Understanding Ponzi Schemes
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Understanding Ponzi Schemes

Can Better Financial Regulation Prevent Investors from Being Defrauded?

Mervyn K. Lewis

A Ponzi scheme is one of the simplest, albeit effective, financial frauds to engineer, and new schemes keep coming forward. Despite this, however, people continue to invest in them. How are we to account for the seemingly never-ending lure of such schemes? In providing answers to this central question, this concise and well-researched book examines how Ponzi schemes operate, how they differ from pyramid schemes, Ponzi finance and other financial arrangements.
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Chapter 2: How do Ponzi schemes work? Comparing them to other financial activities

Mervyn K. Lewis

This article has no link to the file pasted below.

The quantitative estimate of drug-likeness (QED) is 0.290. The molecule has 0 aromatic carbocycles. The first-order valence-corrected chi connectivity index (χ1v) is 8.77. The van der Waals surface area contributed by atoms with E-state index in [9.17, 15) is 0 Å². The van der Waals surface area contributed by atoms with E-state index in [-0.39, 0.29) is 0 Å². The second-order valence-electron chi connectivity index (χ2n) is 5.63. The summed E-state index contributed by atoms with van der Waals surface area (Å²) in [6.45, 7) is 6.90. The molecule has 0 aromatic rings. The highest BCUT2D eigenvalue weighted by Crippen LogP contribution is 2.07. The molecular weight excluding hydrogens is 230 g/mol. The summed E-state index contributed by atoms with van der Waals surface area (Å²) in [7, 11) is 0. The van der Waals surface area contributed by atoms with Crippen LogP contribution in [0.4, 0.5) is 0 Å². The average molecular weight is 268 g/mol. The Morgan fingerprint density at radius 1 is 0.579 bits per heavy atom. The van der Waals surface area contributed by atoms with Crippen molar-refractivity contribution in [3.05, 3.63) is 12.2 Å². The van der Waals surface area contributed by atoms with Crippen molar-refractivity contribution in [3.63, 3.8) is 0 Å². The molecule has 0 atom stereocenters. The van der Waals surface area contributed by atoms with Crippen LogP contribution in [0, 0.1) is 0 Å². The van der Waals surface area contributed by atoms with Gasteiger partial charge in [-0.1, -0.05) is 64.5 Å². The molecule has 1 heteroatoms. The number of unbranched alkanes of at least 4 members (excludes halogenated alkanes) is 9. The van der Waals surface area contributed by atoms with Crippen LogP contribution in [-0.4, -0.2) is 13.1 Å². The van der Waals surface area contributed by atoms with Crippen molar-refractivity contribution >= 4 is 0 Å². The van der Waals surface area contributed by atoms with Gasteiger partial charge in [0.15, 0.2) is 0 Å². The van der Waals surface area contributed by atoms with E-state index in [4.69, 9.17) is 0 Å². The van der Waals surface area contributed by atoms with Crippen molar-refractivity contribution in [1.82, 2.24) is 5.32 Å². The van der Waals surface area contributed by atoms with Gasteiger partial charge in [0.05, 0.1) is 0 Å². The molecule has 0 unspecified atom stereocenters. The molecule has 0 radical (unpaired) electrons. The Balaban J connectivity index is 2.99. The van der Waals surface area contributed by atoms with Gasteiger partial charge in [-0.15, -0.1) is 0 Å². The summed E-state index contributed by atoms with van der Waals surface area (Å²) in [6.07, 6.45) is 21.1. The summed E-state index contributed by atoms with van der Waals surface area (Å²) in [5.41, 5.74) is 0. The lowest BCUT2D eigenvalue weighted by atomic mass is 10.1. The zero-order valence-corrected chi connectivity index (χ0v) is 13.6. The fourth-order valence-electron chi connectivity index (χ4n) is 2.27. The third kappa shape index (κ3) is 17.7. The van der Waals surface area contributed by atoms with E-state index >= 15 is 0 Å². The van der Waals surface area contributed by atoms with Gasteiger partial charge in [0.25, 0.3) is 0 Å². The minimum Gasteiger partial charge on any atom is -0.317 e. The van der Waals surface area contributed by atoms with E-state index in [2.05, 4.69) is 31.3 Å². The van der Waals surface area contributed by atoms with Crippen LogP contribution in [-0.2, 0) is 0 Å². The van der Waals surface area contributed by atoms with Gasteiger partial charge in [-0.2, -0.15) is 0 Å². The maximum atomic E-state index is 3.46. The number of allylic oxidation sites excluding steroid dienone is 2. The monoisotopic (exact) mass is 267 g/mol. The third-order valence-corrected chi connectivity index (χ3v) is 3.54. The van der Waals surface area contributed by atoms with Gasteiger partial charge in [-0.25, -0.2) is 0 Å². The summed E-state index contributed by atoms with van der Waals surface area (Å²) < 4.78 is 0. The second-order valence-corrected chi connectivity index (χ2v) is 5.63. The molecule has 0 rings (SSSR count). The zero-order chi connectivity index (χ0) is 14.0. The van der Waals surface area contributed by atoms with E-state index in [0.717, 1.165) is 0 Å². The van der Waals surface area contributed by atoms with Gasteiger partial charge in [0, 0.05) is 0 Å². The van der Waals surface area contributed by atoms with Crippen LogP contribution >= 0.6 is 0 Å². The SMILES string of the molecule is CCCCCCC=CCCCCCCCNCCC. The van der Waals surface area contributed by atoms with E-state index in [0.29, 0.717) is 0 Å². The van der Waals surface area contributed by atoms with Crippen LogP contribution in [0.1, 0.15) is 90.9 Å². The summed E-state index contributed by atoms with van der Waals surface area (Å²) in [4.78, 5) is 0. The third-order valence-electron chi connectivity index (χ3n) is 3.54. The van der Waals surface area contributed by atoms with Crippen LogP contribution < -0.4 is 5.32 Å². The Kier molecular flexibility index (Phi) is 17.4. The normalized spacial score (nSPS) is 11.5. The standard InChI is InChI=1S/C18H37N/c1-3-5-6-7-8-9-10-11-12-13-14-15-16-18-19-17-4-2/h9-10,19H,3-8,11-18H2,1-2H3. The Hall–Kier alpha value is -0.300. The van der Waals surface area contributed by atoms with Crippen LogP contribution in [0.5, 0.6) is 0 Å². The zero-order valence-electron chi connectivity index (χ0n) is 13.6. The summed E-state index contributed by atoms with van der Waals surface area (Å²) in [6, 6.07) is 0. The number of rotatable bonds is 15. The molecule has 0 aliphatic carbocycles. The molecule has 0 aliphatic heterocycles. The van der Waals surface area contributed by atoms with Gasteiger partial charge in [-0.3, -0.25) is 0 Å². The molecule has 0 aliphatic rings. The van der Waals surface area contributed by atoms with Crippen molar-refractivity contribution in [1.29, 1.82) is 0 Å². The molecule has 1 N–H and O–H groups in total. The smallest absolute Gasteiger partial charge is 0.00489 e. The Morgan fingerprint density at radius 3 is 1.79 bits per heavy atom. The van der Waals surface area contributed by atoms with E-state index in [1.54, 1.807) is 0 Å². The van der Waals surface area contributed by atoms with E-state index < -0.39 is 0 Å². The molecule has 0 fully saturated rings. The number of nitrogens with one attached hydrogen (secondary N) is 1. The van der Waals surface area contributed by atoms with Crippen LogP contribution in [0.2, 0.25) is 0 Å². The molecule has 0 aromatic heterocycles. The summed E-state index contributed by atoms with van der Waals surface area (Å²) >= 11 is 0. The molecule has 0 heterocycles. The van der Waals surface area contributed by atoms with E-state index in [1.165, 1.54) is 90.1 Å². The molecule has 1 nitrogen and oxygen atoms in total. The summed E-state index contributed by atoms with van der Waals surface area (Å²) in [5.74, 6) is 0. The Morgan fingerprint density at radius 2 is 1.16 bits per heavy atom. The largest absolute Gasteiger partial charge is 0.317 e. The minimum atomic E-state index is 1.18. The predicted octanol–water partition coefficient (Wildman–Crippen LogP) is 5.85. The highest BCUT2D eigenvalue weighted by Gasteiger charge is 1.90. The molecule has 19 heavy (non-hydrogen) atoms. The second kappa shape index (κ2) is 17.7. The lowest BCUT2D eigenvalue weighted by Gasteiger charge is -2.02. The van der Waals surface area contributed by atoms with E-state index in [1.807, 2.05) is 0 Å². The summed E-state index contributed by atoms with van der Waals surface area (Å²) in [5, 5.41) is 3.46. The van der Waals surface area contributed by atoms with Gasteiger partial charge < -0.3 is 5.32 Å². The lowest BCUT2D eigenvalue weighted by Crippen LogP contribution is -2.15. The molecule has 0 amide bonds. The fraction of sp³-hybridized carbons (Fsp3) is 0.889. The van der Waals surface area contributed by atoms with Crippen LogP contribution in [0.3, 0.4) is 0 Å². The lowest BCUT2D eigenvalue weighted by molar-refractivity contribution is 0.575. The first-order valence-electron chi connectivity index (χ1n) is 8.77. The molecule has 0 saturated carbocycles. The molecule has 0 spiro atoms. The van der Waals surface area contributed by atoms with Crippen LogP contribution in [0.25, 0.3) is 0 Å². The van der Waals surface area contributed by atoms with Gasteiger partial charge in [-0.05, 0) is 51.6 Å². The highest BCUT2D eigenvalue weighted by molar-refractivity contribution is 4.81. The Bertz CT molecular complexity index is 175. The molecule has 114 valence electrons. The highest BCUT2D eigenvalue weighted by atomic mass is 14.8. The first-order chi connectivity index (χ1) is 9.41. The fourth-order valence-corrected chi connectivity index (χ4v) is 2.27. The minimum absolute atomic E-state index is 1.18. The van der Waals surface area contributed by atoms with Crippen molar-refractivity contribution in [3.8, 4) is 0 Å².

A Ponzi scheme is a type of investment fraud in which returns are paid to investors either from their own money or out of money paid in by subsequent investors, rather than from profits generated by investment or any genuine business activity. In the words of Tamar Frankel, Professor of Law at Boston University, and a noted authority on the subject: Ponzi schemes are simple. A con artist offers obligations that promise very high returns at seemingly very low risk from a business that does not in fact exist or a secret idea that does not work out. The con artist helps himself to the investors’ money, and pays the promised high returns to earlier investors from the money handed over by these and later investors. The scheme ends when there is no more money from new investors. (Frankel, 2009, p. 2) Obviously, those initiating the scheme (often only one person) benefit from the profits that can be syphoned out of the operation. But not all investors are necessarily losers. As no (or few) real investments are actually made, the main sources of income are the initial investments augmented, necessarily and increasingly, by funds received from new entrants. Utilizing the principle of ‘robbing Peter to pay Paul’, the money of one victim is used to pay ‘interest’ or ‘returns’ to other victims. Thus, in a sense, the Ponzi promoters share the fruits of their fraud with the early investors who are paid the promised interest, along with those investors lucky enough to exit the scheme before its demise.

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